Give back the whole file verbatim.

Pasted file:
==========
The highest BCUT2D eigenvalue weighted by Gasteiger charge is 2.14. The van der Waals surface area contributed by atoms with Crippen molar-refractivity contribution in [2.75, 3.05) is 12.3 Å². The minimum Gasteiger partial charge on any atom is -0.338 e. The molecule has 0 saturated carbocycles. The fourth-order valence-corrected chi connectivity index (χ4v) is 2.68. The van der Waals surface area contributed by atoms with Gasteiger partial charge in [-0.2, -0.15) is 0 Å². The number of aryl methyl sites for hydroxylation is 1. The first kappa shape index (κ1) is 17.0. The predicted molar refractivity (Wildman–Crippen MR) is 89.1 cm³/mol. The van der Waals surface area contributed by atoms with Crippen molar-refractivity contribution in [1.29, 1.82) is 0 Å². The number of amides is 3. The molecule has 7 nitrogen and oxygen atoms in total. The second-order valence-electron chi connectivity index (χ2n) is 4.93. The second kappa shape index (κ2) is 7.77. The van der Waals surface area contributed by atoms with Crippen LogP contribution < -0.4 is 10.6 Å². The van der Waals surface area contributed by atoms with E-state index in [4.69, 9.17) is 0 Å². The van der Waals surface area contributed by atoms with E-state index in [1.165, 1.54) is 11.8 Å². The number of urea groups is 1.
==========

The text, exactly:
The highest BCUT2D eigenvalue weighted by Gasteiger charge is 2.14. The van der Waals surface area contributed by atoms with Crippen molar-refractivity contribution in [2.75, 3.05) is 12.3 Å². The minimum Gasteiger partial charge on any atom is -0.338 e. The molecule has 0 saturated carbocycles. The fourth-order valence-corrected chi connectivity index (χ4v) is 2.68. The van der Waals surface area contributed by atoms with Gasteiger partial charge in [-0.2, -0.15) is 0 Å². The number of aryl methyl sites for hydroxylation is 1. The first kappa shape index (κ1) is 17.0. The predicted molar refractivity (Wildman–Crippen MR) is 89.1 cm³/mol. The van der Waals surface area contributed by atoms with Crippen molar-refractivity contribution in [1.29, 1.82) is 0 Å². The number of amides is 3. The molecule has 7 nitrogen and oxygen atoms in total. The second-order valence-electron chi connectivity index (χ2n) is 4.93. The second kappa shape index (κ2) is 7.77. The van der Waals surface area contributed by atoms with Crippen LogP contribution < -0.4 is 10.6 Å². The van der Waals surface area contributed by atoms with E-state index in [4.69, 9.17) is 0 Å². The van der Waals surface area contributed by atoms with E-state index in [1.165, 1.54) is 11.8 Å². The number of urea groups is 1.